Springlike rice pilaf a no-stir substitute for risotto

A friend’s plans to host a hands-on dinner party set us to brainstorming. What entrée would feed a group while allowing everyone an opportunity to pitch in?

Risotto, I replied. It needs a lot of stirring and as long as you have plenty of appetizers and beverages, it makes for an enjoyable evening in the kitchen among friends that doesn’t entail too much effort by any one person.

But what if the consensus was something a bit easier on the arms and wrists? I ran across this rice pilaf recipe that would fill the bill, coming together much more quickly. It uses two of my favorite spring vegetables — leeks and asparagus — for risotto. And with protein from edamame and pistachios, it has enough heft as a main dish. Substituting olive or coconut oil for the butter would suit it to my vegan friend and others in her group.

Tribune News Service photo

Spring Green Pilaf

1 1/2 cups basmati rice

4 tablespoons butter

2 leeks, light-green portions thinly sliced

3 garlic cloves, peeled and crushed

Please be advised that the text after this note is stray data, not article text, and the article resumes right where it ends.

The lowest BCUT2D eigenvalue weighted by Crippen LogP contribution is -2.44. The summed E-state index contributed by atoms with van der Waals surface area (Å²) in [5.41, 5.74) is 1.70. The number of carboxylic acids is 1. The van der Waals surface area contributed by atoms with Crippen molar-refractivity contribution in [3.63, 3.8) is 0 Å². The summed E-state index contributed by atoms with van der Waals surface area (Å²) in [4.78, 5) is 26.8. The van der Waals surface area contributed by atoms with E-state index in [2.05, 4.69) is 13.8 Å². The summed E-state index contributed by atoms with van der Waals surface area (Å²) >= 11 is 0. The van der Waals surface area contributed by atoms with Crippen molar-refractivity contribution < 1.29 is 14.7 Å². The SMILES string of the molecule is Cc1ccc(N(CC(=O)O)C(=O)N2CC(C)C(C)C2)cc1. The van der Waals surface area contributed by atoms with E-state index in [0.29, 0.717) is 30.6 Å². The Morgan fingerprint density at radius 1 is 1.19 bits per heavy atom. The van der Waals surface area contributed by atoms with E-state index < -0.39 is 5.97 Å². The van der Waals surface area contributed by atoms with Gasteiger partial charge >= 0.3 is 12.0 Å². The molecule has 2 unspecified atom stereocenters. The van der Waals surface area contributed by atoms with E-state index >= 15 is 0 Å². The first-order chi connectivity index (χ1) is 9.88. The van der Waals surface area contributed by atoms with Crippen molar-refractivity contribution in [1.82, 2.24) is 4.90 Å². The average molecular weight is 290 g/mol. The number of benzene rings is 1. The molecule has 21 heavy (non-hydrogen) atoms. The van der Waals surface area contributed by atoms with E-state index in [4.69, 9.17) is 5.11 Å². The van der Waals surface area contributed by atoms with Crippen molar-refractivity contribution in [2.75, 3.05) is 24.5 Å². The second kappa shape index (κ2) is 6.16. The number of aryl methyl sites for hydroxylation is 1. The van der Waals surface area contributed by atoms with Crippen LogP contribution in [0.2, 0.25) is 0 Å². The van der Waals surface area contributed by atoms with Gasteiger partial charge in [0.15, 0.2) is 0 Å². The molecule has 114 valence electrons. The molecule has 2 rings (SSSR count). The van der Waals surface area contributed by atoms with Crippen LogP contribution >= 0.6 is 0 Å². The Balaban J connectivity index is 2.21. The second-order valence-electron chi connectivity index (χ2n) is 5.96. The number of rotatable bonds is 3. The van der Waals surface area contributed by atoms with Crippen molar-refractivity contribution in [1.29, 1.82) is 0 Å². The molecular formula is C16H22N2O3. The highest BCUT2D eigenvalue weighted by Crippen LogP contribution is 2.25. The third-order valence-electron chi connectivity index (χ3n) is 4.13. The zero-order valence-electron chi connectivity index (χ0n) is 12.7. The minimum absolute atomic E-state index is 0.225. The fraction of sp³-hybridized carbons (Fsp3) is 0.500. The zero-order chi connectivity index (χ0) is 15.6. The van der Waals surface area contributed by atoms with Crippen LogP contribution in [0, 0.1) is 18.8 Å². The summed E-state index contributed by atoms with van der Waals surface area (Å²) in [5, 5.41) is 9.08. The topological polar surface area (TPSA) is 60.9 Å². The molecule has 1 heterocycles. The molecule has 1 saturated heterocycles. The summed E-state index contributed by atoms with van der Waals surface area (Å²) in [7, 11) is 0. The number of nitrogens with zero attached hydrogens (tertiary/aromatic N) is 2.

1 teaspoon garam masala

Salt, to taste

16 ounces vegetable stock

1 cup shelled edamame, defrosted if frozen

12 ounces asparagus, sliced into 1 1/2 inches

1/2 teaspoon chili flakes

1/4 cup pistachios, shelled and salted

Small bunch fresh dill, finely chopped

In a bowl, rinse the rice and cover with cold water.

Melt the butter in a pot over a medium heat. Once it begins foaming, add the leeks and cook for 8 minutes until softened. Add the garlic, garam masala and salt, and stir for 2 more minutes.

Drain rice, add it to leeks and stir to coat in butter. Pour in the stock and bring to a boil. Reduce heat to low, cover and cook for 10 minutes.

Add the edamame and asparagus. Add the chili powder and salt; stir gently. Cover and cook for another 5 minutes. Remove from heat and set aside to steam for 10 minutes.

Toast the pistachios in a pan. Turn off heat and add the dill; stir for 2 minutes. Scatter nuts and dill on top of rice. Makes 6 servings.

— Recipe adapted by the Pittsburgh Post-Gazette from “Posh Rice” by Emily Kydd.

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    Sarah Lemon

    Sarah Lemon covers the Rogue Valley’s food scene with an enthusiasm that rivals her love of cooking. Her blog mixes culinary musings and milestones with tips and recipes you won’t find in the Mail Tribune’s weekly A la Carte section. When ... Read Full
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